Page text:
Taking artificial sweeteners as a sugar substitute? Study says it may not be effective
While some people who are trying to avoid sugar are increasingly opting for artificial sugar, a recent study has revealed that taking artificial sugar may not be a good idea after all.”Growing concerns about health and quality of life have encouraged people to adapt healthy lifestyles and avoid the consumption of food rich in sugars, salt, or fat to prevent obesity and other non-communicable diseases. With increased consumer interest in reducing energy intake, food products containing non-sugar sweeteners (NSSs) rather than simple sugars (monosaccharides and disaccharides) have become increasingly popular”, the study stated.
But replacing sugar with artificial sweeteners used in Diet Coke and other soft drinks has no effect on weight loss and their long-term health effects are still poorly understood, the review said. The study titled ‘Association between intake of non-sugar sweeteners and health outcomes: systematic review and meta-analyses of randomised and non-randomised controlled trials and observational studies’ was led by the University of Freiburg and published in the BMJ.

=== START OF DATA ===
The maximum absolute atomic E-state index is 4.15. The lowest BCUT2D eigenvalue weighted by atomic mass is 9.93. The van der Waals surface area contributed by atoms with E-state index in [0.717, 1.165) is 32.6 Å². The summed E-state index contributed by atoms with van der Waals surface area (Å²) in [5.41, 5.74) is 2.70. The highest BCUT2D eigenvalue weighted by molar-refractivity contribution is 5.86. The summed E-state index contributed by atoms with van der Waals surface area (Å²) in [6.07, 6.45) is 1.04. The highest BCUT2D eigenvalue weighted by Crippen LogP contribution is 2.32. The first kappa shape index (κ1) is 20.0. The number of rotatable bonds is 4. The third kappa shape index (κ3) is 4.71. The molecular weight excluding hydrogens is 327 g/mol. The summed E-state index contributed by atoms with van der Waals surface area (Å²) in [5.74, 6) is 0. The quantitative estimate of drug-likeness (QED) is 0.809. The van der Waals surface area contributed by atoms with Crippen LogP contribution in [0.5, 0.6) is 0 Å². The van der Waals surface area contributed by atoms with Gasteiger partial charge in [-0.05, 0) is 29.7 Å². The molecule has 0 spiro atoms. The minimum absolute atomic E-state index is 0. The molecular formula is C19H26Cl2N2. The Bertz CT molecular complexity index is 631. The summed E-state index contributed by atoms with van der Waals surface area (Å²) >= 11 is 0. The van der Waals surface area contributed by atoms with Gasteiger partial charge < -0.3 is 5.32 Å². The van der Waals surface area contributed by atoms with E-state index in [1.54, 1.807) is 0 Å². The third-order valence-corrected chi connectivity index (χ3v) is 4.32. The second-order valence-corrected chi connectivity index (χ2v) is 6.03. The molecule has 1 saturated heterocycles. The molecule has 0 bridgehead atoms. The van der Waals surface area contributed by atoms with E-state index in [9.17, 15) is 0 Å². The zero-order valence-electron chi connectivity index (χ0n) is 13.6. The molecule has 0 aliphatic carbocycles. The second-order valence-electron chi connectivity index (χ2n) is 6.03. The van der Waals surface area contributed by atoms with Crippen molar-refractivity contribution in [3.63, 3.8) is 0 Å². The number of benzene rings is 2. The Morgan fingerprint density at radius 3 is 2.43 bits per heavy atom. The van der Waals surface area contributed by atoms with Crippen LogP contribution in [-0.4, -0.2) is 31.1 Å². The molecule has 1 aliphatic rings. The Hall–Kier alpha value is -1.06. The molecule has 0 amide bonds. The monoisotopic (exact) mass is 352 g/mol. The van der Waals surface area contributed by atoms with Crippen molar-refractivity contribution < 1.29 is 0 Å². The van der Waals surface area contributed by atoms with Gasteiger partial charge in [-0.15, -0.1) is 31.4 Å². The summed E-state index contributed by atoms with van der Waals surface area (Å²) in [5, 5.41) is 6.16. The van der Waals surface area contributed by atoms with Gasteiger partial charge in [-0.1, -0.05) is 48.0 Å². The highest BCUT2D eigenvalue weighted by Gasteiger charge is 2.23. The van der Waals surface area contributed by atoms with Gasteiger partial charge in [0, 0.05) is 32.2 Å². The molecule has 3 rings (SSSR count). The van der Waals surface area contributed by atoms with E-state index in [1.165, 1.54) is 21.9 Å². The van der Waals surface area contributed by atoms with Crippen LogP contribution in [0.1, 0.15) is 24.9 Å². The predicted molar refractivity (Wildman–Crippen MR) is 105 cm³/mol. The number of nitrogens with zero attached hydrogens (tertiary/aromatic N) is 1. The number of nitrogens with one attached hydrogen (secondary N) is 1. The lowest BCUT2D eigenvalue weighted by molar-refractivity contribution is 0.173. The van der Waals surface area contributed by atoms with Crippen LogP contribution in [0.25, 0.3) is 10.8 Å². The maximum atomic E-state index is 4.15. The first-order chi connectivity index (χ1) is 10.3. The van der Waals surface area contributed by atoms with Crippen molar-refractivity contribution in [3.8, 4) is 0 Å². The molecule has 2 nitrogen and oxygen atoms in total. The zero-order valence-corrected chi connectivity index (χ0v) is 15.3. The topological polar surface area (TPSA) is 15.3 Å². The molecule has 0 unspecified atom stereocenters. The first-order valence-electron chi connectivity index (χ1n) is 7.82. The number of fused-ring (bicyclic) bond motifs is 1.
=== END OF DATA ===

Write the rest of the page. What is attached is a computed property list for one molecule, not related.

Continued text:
It also highlighted the absence of research on the long-term health effects of sweeteners when taken over years or decades. In this comprehensive systematic review, a broad range of health outcomes was investigated to determine a possible association with non-sugar sweetener used by a generally healthy population.
“The studies were set up to look at different types of sweeteners, measuring weight, blood sugar (glycaemic) control, oral health, cancer, cardiovascular disease, kidney disease, mood and behaviour in consumers. For most of them, there was no statistical difference in weight loss or health benefits of adults and children using higher doses of sweeteners rather than small amounts or none”, a report in The Guardian stated.
This comprehensive systematic review covers a broad range of benefits and harms of NSSs in a generally healthy population of adults and children, following rigorous systematic review methods. “Overall, we included 56 studies of adults and children, which assessed the associations and effects of NSSs on different health outcomes.
For most outcomes, there seemed to be no statistically or a clinically relevant difference between NSS intake versus no intake, or between different doses of NSSs. No evidence was seen for health benefits from NSSs and potential harms could not be excluded. The certainty of the included evidence ranged from very low to moderate, and our confidence in the reported effect estimates is accordingly limited”, the study stated.